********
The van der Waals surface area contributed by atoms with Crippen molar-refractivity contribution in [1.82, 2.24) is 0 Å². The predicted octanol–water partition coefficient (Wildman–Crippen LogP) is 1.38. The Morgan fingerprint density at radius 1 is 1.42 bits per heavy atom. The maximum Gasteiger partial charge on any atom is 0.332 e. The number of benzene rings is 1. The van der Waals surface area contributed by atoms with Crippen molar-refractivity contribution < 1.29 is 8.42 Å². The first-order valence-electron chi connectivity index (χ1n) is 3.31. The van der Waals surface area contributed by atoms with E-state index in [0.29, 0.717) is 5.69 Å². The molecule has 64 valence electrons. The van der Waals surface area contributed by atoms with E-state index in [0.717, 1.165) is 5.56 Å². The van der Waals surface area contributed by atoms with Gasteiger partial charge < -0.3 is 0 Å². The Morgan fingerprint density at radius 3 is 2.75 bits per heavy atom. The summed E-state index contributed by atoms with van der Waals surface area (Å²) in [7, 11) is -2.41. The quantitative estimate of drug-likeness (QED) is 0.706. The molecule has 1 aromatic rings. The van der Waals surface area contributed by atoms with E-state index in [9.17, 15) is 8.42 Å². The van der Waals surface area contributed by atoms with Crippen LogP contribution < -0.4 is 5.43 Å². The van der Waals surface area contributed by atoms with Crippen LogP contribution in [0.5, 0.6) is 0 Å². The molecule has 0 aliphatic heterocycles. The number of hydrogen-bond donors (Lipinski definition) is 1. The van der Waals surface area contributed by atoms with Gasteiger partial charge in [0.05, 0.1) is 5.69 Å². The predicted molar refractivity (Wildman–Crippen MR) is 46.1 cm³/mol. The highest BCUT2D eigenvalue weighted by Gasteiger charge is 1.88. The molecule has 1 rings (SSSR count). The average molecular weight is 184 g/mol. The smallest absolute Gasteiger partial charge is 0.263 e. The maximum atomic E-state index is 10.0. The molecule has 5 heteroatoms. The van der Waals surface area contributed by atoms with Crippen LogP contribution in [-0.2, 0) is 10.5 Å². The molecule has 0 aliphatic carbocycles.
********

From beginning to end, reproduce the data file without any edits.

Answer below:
The van der Waals surface area contributed by atoms with Crippen molar-refractivity contribution in [1.82, 2.24) is 0 Å². The predicted octanol–water partition coefficient (Wildman–Crippen LogP) is 1.38. The Morgan fingerprint density at radius 1 is 1.42 bits per heavy atom. The maximum Gasteiger partial charge on any atom is 0.332 e. The number of benzene rings is 1. The van der Waals surface area contributed by atoms with Crippen molar-refractivity contribution < 1.29 is 8.42 Å². The first-order valence-electron chi connectivity index (χ1n) is 3.31. The van der Waals surface area contributed by atoms with E-state index in [0.29, 0.717) is 5.69 Å². The molecule has 64 valence electrons. The van der Waals surface area contributed by atoms with E-state index in [0.717, 1.165) is 5.56 Å². The van der Waals surface area contributed by atoms with Gasteiger partial charge < -0.3 is 0 Å². The Morgan fingerprint density at radius 3 is 2.75 bits per heavy atom. The summed E-state index contributed by atoms with van der Waals surface area (Å²) in [7, 11) is -2.41. The quantitative estimate of drug-likeness (QED) is 0.706. The molecule has 1 aromatic rings. The van der Waals surface area contributed by atoms with E-state index in [9.17, 15) is 8.42 Å². The van der Waals surface area contributed by atoms with Crippen LogP contribution < -0.4 is 5.43 Å². The van der Waals surface area contributed by atoms with Crippen LogP contribution in [0.5, 0.6) is 0 Å². The molecule has 0 aliphatic heterocycles. The number of hydrogen-bond donors (Lipinski definition) is 1. The van der Waals surface area contributed by atoms with Gasteiger partial charge in [0.05, 0.1) is 5.69 Å². The predicted molar refractivity (Wildman–Crippen MR) is 46.1 cm³/mol. The highest BCUT2D eigenvalue weighted by Gasteiger charge is 1.88. The molecule has 1 rings (SSSR count). The average molecular weight is 184 g/mol. The smallest absolute Gasteiger partial charge is 0.263 e. The maximum atomic E-state index is 10.0. The molecule has 5 heteroatoms. The van der Waals surface area contributed by atoms with Crippen LogP contribution in [-0.2, 0) is 10.5 Å². The molecule has 0 aliphatic carbocycles.